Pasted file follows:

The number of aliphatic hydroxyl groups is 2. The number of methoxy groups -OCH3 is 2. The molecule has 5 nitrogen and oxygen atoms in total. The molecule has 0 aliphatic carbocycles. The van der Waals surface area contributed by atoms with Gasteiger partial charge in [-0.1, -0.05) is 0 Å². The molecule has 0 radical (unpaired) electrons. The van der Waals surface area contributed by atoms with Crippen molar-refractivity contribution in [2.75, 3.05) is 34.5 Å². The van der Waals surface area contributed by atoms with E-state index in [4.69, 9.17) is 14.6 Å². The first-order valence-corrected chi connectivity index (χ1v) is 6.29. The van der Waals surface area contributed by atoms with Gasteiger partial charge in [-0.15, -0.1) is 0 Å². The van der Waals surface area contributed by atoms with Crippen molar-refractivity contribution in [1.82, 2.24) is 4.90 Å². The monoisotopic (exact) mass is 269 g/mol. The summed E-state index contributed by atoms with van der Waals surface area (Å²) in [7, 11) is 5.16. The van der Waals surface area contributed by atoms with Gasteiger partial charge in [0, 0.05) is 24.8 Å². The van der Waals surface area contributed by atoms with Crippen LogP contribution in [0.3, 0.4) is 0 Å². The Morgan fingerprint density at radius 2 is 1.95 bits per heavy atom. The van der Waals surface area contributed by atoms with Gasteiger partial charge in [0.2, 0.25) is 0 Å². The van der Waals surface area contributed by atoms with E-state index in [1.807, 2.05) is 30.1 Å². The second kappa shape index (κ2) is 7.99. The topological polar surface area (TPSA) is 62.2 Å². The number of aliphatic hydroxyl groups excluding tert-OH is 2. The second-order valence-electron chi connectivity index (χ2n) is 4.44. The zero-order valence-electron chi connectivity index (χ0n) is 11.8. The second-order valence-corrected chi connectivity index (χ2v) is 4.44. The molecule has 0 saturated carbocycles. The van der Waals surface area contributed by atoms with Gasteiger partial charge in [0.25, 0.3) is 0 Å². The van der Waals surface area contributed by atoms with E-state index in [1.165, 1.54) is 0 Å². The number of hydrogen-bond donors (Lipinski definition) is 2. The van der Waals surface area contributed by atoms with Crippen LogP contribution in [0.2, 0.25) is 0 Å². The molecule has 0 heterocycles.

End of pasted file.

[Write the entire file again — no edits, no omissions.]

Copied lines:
The number of aliphatic hydroxyl groups is 2. The number of methoxy groups -OCH3 is 2. The molecule has 5 nitrogen and oxygen atoms in total. The molecule has 0 aliphatic carbocycles. The van der Waals surface area contributed by atoms with Gasteiger partial charge in [-0.1, -0.05) is 0 Å². The molecule has 0 radical (unpaired) electrons. The van der Waals surface area contributed by atoms with Crippen molar-refractivity contribution in [2.75, 3.05) is 34.5 Å². The van der Waals surface area contributed by atoms with E-state index in [4.69, 9.17) is 14.6 Å². The first-order valence-corrected chi connectivity index (χ1v) is 6.29. The van der Waals surface area contributed by atoms with Gasteiger partial charge in [-0.15, -0.1) is 0 Å². The van der Waals surface area contributed by atoms with Crippen molar-refractivity contribution in [1.82, 2.24) is 4.90 Å². The monoisotopic (exact) mass is 269 g/mol. The summed E-state index contributed by atoms with van der Waals surface area (Å²) in [7, 11) is 5.16. The van der Waals surface area contributed by atoms with Gasteiger partial charge in [0, 0.05) is 24.8 Å². The van der Waals surface area contributed by atoms with Crippen LogP contribution in [0.3, 0.4) is 0 Å². The Morgan fingerprint density at radius 2 is 1.95 bits per heavy atom. The van der Waals surface area contributed by atoms with Gasteiger partial charge in [0.2, 0.25) is 0 Å². The van der Waals surface area contributed by atoms with E-state index in [1.807, 2.05) is 30.1 Å². The second kappa shape index (κ2) is 7.99. The topological polar surface area (TPSA) is 62.2 Å². The number of aliphatic hydroxyl groups excluding tert-OH is 2. The second-order valence-electron chi connectivity index (χ2n) is 4.44. The zero-order valence-electron chi connectivity index (χ0n) is 11.8. The second-order valence-corrected chi connectivity index (χ2v) is 4.44. The molecule has 0 saturated carbocycles. The van der Waals surface area contributed by atoms with Gasteiger partial charge in [0.25, 0.3) is 0 Å². The van der Waals surface area contributed by atoms with E-state index in [1.165, 1.54) is 0 Å². The number of hydrogen-bond donors (Lipinski definition) is 2. The van der Waals surface area contributed by atoms with Crippen LogP contribution in [0.2, 0.25) is 0 Å². The molecule has 0 heterocycles.